Wednesday, December 5, 2007

Measuring our Motvation (Part 1)

Jesus Blesses Little Children
Then some children were brought to Him so that He might lay His hands on them and pray; and the disciples rebuked them. But Jesus said, “Let the children alone, and do not hinder them from coming to Me; for the kingdom of heaven belongs to such as these.” After laying His hands on them, He departed from there.
Mt 19:13.

God has used His word recently to cause me to evaluate my motivation in following Him. I would like to share what I trust His Spirit is teaching me in recent weeks as I continue to pray that it will penetrate deeply into my heart - the source of my motivation.
In Matthew chapter 19, there are two powerful verses which describe a seemingly simple scene. These verses are ones we are all familiar with since they often conjure up feelings of warmth and tenderness as Jesus welcomes the little children who are brought to Him on this day. Just the simple fact that families are entrusting their children to a perfect stranger should tell us something about the developments of Jesus's ministry at this time. In fact, it seems that His popularity has reached a fever pitch and crowds are gathering from all the surrounding cities in response the the rumors that He is passing through. Even His disciples are energized as they are active in ministry, seeing miracles and wonders by the man who has called them by name. I suspect they even have a sense of pride in their own growing popularity as they walk in close association with the "miracle man".
Yet along with the excited popularity, we also see the heated opposition. Perhaps the only thing surpassing the love and adoration of the people is the hatred of the Pharisees. There has got to be something about this man they can nail down to discredit His unprecedented influence among the people. They seethe with the desire to ridicule the new rabbi.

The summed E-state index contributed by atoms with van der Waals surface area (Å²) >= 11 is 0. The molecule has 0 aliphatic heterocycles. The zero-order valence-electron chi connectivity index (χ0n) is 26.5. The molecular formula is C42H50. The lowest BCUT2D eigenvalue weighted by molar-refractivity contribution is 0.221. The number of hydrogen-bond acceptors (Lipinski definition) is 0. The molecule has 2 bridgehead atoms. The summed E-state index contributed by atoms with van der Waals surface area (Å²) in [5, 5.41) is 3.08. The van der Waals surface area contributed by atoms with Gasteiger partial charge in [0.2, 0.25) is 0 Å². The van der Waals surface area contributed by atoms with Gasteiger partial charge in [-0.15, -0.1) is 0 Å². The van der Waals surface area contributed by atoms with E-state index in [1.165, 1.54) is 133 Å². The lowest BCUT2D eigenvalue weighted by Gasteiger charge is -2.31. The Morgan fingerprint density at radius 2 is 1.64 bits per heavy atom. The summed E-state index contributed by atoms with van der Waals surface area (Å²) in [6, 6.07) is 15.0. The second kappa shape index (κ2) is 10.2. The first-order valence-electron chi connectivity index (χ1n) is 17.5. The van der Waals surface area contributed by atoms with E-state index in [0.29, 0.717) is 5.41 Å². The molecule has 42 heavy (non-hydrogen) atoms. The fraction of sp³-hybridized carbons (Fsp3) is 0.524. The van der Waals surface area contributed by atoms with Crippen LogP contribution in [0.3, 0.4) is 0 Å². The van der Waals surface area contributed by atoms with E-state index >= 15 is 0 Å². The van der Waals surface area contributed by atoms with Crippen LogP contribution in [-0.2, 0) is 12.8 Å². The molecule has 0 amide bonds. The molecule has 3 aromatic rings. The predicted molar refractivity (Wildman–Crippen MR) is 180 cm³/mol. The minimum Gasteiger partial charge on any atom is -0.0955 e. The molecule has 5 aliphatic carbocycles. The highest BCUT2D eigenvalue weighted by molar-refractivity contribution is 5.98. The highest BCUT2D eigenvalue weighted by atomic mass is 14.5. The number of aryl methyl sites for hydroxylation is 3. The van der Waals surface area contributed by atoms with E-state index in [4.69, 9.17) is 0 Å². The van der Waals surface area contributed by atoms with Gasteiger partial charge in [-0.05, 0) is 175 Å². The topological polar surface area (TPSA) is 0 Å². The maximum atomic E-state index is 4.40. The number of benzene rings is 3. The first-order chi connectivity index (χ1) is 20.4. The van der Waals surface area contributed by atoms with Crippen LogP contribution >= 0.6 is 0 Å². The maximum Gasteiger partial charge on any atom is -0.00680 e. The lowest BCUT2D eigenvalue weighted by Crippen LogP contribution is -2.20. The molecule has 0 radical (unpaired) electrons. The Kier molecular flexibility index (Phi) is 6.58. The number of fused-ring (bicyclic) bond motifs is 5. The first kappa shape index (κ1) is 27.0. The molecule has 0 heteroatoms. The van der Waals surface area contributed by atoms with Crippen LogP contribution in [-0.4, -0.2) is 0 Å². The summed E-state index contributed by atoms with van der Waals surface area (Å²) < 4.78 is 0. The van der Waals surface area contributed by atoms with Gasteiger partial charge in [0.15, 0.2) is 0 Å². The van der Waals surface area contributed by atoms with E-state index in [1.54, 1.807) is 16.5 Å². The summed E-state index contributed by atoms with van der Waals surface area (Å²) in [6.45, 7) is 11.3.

I suppose Jesus could feel the anger of the opposition just as much as he could the warmth of adoration. For we know He has now begun to set His face toward Jerusalem and He knew well the suffering that was before Him. This had to touch Him deeply in His human heart. And yet, the deepest pain would not be felt in the cut of the thorns or the rake of the whip. Instead, it was the wound of betrayal that would penetrate deepest. For many, if not most, of those who now stood before him in excited praise would soon stand tall, with mouths on fire, demanding His crucifixion.
That is...except for the children. Their hearts would not know enough to understand the choice of betrayal. They would see only the gentle touch of the one who embraced them and maybe this is why Jesus welcomes them into his arms. They brought Him comfort in the wake of what is to come. An innocent embrace and sincere adoration. It must have been a warm and refreshing blanket of love to our Savior.
Yet the disciples had duty and destiny before them. The children, although cute and cuddly, were inhibiting progress toward the goal. Miracles are worth waiting for - they bring popularity and awe. Children, although sweet, do not draw crowds and impress people. They were better things to be done, namely, the move to Jerusalem where Jesus, the Messiah, will finally assume His rightful reign. With such growing popularity, they would soon take Jerusalem by storm and like David, they will dance into the new city of hope as peace and freedom will be established across the land. If only they had eyes to see.

Two verse - Three groups - Three perspectives. Where do you see yourself?
  • Are we like the Pharisees? "How could this be?" you might ask. "I certainly don't stand in angry opposition!" But perhaps it is more subtle. Do we stand aloof? Just far enough away from Jesus to study, the examine, to test. But rarely close enough to embrace Him in adoration. Has he become a subject to be studied more than a person to be known. If so, perhaps we share more in common than we would like to admit.
  • What about the disciples? Are we more interested in being known as a follower of Jesus or is it more important for us to be known by Jesus himself? Be honest. Are you motivated by reputation or relationship?
  • Maybe it is the children. Do we need to cultivate this simple trust, this child-like faith, this humble belief in Jesus. Not a theological treatise, a convincing apologetic or a persuasive sermon. A person! A person with whom we are completely satisfied when we crawl into His lap and simply rest in His presence. A Savior with whom we are more inclined to sit His feet than we are to the busyness of His service.

Two verses - powerful message. Thank you Jesus!

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